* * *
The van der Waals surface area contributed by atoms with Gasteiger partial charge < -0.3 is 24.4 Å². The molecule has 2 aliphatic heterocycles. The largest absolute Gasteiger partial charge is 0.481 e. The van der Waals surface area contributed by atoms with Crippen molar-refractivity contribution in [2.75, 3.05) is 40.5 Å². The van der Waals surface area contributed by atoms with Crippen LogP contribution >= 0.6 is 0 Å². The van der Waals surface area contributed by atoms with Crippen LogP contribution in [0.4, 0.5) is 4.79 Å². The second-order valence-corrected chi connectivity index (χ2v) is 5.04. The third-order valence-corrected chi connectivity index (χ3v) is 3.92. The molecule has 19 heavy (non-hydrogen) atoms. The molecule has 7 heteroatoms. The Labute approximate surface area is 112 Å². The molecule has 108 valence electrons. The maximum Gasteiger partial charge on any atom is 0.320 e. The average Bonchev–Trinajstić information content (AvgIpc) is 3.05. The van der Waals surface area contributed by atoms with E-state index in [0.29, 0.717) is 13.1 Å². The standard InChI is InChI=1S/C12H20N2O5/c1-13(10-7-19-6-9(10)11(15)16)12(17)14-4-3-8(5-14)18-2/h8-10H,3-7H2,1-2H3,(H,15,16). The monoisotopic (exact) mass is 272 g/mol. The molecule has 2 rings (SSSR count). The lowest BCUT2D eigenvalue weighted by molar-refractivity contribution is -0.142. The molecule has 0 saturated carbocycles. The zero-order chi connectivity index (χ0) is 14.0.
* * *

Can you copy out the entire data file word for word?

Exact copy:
The van der Waals surface area contributed by atoms with Gasteiger partial charge < -0.3 is 24.4 Å². The molecule has 2 aliphatic heterocycles. The largest absolute Gasteiger partial charge is 0.481 e. The van der Waals surface area contributed by atoms with Crippen molar-refractivity contribution in [2.75, 3.05) is 40.5 Å². The van der Waals surface area contributed by atoms with Crippen LogP contribution >= 0.6 is 0 Å². The van der Waals surface area contributed by atoms with Crippen LogP contribution in [0.4, 0.5) is 4.79 Å². The second-order valence-corrected chi connectivity index (χ2v) is 5.04. The third-order valence-corrected chi connectivity index (χ3v) is 3.92. The molecule has 19 heavy (non-hydrogen) atoms. The molecule has 7 heteroatoms. The Labute approximate surface area is 112 Å². The molecule has 108 valence electrons. The maximum Gasteiger partial charge on any atom is 0.320 e. The average Bonchev–Trinajstić information content (AvgIpc) is 3.05. The van der Waals surface area contributed by atoms with E-state index in [0.29, 0.717) is 13.1 Å². The standard InChI is InChI=1S/C12H20N2O5/c1-13(10-7-19-6-9(10)11(15)16)12(17)14-4-3-8(5-14)18-2/h8-10H,3-7H2,1-2H3,(H,15,16). The monoisotopic (exact) mass is 272 g/mol. The molecule has 2 rings (SSSR count). The lowest BCUT2D eigenvalue weighted by molar-refractivity contribution is -0.142. The molecule has 0 saturated carbocycles. The zero-order chi connectivity index (χ0) is 14.0.